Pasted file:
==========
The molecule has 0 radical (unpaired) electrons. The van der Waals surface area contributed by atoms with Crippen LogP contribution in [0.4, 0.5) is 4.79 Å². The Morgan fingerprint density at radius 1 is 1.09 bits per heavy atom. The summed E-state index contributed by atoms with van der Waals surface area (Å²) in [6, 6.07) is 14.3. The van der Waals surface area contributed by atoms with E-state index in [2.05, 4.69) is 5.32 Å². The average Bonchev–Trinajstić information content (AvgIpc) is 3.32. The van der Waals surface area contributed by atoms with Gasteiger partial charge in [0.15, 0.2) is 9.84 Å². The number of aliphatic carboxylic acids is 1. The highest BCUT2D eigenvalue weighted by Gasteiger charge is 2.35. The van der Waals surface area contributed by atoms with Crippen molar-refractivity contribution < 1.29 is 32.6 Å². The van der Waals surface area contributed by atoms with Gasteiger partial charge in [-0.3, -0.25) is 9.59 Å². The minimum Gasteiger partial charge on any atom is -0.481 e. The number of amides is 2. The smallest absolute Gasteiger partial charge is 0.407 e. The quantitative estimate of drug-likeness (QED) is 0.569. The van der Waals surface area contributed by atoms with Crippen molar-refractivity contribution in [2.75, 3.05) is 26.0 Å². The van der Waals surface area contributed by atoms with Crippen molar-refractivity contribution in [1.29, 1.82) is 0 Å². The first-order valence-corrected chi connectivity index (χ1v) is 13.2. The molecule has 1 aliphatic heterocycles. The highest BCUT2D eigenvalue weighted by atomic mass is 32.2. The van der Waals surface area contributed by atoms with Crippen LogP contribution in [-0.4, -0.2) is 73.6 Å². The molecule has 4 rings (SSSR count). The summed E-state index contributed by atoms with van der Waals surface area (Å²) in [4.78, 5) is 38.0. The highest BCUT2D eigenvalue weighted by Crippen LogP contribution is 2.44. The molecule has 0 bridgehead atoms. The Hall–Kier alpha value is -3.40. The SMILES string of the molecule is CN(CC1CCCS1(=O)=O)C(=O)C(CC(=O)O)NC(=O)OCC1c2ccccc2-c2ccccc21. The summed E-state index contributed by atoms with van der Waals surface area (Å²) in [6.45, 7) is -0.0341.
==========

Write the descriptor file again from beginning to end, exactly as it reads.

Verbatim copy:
The molecule has 0 radical (unpaired) electrons. The van der Waals surface area contributed by atoms with Crippen LogP contribution in [0.4, 0.5) is 4.79 Å². The Morgan fingerprint density at radius 1 is 1.09 bits per heavy atom. The summed E-state index contributed by atoms with van der Waals surface area (Å²) in [6, 6.07) is 14.3. The van der Waals surface area contributed by atoms with E-state index in [2.05, 4.69) is 5.32 Å². The average Bonchev–Trinajstić information content (AvgIpc) is 3.32. The van der Waals surface area contributed by atoms with Gasteiger partial charge in [0.15, 0.2) is 9.84 Å². The number of aliphatic carboxylic acids is 1. The highest BCUT2D eigenvalue weighted by Gasteiger charge is 2.35. The van der Waals surface area contributed by atoms with Crippen molar-refractivity contribution < 1.29 is 32.6 Å². The van der Waals surface area contributed by atoms with Gasteiger partial charge in [-0.3, -0.25) is 9.59 Å². The minimum Gasteiger partial charge on any atom is -0.481 e. The number of amides is 2. The smallest absolute Gasteiger partial charge is 0.407 e. The quantitative estimate of drug-likeness (QED) is 0.569. The van der Waals surface area contributed by atoms with Crippen molar-refractivity contribution in [2.75, 3.05) is 26.0 Å². The van der Waals surface area contributed by atoms with Crippen molar-refractivity contribution in [1.29, 1.82) is 0 Å². The first-order valence-corrected chi connectivity index (χ1v) is 13.2. The molecule has 1 aliphatic heterocycles. The highest BCUT2D eigenvalue weighted by atomic mass is 32.2. The van der Waals surface area contributed by atoms with Crippen LogP contribution in [-0.4, -0.2) is 73.6 Å². The molecule has 4 rings (SSSR count). The summed E-state index contributed by atoms with van der Waals surface area (Å²) in [4.78, 5) is 38.0. The highest BCUT2D eigenvalue weighted by Crippen LogP contribution is 2.44. The molecule has 0 bridgehead atoms. The Hall–Kier alpha value is -3.40. The SMILES string of the molecule is CN(CC1CCCS1(=O)=O)C(=O)C(CC(=O)O)NC(=O)OCC1c2ccccc2-c2ccccc21. The summed E-state index contributed by atoms with van der Waals surface area (Å²) in [6.45, 7) is -0.0341.